[sdiy] frequency shifter

David G Dixon dixon at mail.ubc.ca
Wed Mar 11 08:28:18 CET 2020


I built a frequency shifter following the Bode plan.  This is frequency
shifting by manifesting certain trigonometric product-to-sum formulae using
electronic circuits:

 

sin u sin v = 0.5 [cos(u - v) - cos (u + v)]

 

cos u cos v = 0.5 [cos(u - v) + cos (u + v)]

 

So, if you have two signals with their 90-degree quadrature signals (say, u
is the audio you want to shift and v is the on-board quadrature oscillator),
then if you multiply the signals together (using a four-quadrant multiplier)
and also multiply their quadrature signals together (using a second
four-quadrant multiplier) then you can sum the multiplier outputs together,
and you will get the following (by adding the two equations together):

 

cos (u - v)

 

This represents the audio signal u which has been frequency-shifted downward
by the frequency of the oscillator signal v.  Of course, the audio signal
probably has many frequencies u occurring simultaneously, and they will all
be shifted down by v.  That's what makes frequency shifting sound so alien
and weird.

 

By being clever with the summations of the multiplier output signals (based
on a little bit of algebra), you can also recover the up-shifted audio:

 

cos (u + v) 

 

With both the down- and up-shifted signals, you can get a stereo effect.

 

The entire circuit consists of a 90-degree phase displacement network to
generate the cosine of the incoming audio (I designed mine with 12 stages
from 15 Hz to 15 kHz using a little thing I found on the internet called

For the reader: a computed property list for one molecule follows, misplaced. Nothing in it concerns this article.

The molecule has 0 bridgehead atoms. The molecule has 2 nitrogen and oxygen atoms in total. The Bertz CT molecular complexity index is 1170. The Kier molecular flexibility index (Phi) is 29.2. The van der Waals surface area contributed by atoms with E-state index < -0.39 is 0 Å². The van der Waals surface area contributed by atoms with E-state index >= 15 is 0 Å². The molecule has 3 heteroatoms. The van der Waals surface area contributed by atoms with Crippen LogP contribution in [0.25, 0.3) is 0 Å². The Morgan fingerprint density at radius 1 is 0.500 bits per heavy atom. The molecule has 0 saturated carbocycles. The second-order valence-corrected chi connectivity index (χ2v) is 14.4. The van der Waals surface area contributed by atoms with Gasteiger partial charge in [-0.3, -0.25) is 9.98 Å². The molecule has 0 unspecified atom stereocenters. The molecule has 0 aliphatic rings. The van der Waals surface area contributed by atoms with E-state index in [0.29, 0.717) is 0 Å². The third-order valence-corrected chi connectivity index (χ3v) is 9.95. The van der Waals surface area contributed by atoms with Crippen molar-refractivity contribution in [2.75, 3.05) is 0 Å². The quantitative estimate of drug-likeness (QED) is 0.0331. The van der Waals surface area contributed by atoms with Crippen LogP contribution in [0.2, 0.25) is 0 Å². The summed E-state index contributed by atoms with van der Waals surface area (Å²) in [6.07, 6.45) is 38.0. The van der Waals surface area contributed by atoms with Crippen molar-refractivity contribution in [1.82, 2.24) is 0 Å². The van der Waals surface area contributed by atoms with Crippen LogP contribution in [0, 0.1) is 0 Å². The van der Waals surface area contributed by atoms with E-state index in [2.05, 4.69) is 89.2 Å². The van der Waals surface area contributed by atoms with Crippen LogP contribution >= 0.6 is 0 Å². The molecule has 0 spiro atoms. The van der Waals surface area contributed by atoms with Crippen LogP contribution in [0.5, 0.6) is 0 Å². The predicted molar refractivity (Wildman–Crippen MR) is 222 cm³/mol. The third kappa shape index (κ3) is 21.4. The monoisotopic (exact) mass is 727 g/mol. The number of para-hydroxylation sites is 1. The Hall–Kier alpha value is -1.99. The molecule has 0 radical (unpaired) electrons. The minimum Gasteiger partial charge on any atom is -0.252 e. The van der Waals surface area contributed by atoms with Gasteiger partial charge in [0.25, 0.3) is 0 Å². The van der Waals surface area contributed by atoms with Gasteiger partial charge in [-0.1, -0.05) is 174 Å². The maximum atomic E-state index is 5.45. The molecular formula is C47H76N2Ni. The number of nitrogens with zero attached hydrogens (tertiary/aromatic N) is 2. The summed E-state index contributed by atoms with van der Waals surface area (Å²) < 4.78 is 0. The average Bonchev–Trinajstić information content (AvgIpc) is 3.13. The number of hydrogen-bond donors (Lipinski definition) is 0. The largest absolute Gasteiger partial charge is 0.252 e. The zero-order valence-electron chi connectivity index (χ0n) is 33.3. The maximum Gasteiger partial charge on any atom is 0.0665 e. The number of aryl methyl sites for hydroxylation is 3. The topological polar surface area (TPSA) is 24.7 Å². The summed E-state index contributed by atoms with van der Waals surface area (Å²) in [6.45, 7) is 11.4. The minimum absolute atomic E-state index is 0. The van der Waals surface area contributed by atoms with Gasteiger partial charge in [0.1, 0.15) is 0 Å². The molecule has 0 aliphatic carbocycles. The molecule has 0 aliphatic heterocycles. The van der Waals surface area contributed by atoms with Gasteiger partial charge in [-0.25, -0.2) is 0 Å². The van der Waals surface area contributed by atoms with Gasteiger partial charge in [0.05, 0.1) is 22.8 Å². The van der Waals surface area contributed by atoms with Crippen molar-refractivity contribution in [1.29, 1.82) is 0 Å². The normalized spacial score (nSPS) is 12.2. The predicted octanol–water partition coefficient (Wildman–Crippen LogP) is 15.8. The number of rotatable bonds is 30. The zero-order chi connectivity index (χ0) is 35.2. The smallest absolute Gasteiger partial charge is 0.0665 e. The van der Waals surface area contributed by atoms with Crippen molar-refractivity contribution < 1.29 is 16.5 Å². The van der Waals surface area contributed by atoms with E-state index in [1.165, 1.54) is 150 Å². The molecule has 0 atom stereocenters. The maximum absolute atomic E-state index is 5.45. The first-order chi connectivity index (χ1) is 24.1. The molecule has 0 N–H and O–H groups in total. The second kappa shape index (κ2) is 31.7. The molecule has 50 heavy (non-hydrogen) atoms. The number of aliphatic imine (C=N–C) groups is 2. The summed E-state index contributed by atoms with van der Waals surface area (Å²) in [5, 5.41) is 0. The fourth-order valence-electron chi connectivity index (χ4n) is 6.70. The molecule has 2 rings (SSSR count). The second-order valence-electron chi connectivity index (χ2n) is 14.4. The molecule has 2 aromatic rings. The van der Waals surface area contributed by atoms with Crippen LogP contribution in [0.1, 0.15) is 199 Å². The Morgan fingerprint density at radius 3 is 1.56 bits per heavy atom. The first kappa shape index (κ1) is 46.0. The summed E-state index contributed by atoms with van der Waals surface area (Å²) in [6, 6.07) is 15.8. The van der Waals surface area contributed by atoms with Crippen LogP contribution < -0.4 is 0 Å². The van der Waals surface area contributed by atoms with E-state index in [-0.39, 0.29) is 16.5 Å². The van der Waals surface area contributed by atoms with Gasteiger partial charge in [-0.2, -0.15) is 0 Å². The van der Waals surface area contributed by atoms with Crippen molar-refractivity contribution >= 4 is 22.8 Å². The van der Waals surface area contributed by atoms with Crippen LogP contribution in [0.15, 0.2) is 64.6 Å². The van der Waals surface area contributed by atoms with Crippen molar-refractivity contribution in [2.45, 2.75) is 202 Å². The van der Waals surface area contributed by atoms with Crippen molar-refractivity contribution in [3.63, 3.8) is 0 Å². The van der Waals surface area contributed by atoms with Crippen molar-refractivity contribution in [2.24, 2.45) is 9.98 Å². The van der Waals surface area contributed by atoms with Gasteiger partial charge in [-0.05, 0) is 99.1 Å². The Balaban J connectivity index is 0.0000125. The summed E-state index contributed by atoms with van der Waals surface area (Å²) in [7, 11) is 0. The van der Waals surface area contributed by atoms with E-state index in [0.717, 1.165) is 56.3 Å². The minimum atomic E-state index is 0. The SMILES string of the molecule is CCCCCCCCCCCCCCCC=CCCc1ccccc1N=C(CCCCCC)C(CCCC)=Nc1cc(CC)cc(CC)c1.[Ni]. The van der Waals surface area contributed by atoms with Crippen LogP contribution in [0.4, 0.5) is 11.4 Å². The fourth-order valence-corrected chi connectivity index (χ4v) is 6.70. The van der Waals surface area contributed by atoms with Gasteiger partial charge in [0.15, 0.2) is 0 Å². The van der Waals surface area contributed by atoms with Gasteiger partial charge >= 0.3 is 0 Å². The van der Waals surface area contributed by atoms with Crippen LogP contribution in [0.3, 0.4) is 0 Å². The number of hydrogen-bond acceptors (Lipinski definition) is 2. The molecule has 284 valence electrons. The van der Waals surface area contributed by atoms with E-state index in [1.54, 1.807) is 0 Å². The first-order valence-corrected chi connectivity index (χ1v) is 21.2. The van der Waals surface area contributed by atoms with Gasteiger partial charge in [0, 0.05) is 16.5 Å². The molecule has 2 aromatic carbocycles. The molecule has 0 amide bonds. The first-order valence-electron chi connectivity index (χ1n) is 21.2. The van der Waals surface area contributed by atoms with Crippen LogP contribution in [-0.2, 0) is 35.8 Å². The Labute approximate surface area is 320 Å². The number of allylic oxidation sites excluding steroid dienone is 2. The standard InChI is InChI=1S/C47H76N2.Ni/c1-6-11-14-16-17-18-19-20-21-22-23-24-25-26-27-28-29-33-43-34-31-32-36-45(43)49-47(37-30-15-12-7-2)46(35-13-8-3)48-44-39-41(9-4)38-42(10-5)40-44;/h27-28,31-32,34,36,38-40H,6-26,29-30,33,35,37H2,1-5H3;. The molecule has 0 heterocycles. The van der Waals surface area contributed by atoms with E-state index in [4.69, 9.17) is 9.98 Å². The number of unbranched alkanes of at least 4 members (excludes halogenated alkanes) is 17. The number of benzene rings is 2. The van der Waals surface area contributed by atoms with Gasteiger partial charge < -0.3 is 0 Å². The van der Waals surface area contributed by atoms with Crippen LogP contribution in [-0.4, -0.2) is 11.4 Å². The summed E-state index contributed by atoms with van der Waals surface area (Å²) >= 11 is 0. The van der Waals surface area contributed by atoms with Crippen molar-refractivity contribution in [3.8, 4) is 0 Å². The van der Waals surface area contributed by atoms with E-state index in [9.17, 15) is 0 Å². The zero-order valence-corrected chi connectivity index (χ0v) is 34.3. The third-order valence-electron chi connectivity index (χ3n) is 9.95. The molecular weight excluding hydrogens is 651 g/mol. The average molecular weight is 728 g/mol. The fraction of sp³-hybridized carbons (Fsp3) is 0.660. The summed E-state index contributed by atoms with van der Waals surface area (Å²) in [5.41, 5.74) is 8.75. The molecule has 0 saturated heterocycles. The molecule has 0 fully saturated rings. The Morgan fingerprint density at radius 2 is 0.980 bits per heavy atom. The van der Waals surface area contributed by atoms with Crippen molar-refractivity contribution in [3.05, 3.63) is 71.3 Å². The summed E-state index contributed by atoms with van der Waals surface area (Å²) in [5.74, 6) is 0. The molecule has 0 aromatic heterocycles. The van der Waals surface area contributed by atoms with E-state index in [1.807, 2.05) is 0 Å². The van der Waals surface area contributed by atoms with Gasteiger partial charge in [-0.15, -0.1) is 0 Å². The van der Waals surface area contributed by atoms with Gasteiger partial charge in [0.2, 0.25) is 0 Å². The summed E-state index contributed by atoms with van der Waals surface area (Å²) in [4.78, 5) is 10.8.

QuadNet), a quadrature oscillator to generate both sine and cosine waves at
frequency v (mine is TZFM and consists of two Rubicon cores with sine
shapers, with one syncing the other in such a way that the two are always 90
degrees out of phase), two four-quadrant multipliers (I built a dual unit
from a single 2164 chip - two linearized VCAs), and a couple of output
amplifier stages for doing the summing.  The key to success is to AC couple
the signals into the multipliers to eliminate DC offsets in the incoming
signal, which is the single largest source of error in the circuit.  If that
is done properly, the multipliers require no trimming (if accurate summing
resistors are chosen).

 

The circuit works great and sounds super freaky.  I'm going to be building
another one for one of our members here shortly.

 

 

  _____  

From: Synth-diy [mailto:synth-diy-bounces at synth-diy.org] On Behalf Of
ColinMuirDorward
Sent: Tuesday, March 10, 2020 7:01 PM
To: *SYNTH DIY
Subject: [sdiy] frequency shifter

 

Hi, I got a little lost trying to understand what a frequency shifter is. I
mean the pre-digital method used by Moog (I think?).

I recently built a 4pole APF, and was really impressed with some of the
pitching effects I could achieve with it. I'm guessing this is an entirely
different method than the frequency shifters like Moog and JH have done.

Is the APF method used by anyone? What are its limitations, and what is it
even doing? 

Well, I guess I'm just looking for some conversation on the topic of analog
frequency/pitch shifting methods. If anyone has any thoughts/experience
they'd like to share.

Cheers,

Colin


-- 

https://www.instagram.com/colinmuirdorward/

- <https://www.instagram.com/colinmuirdorward/> 


https://www.instagram.com/ssdp_synthesis/

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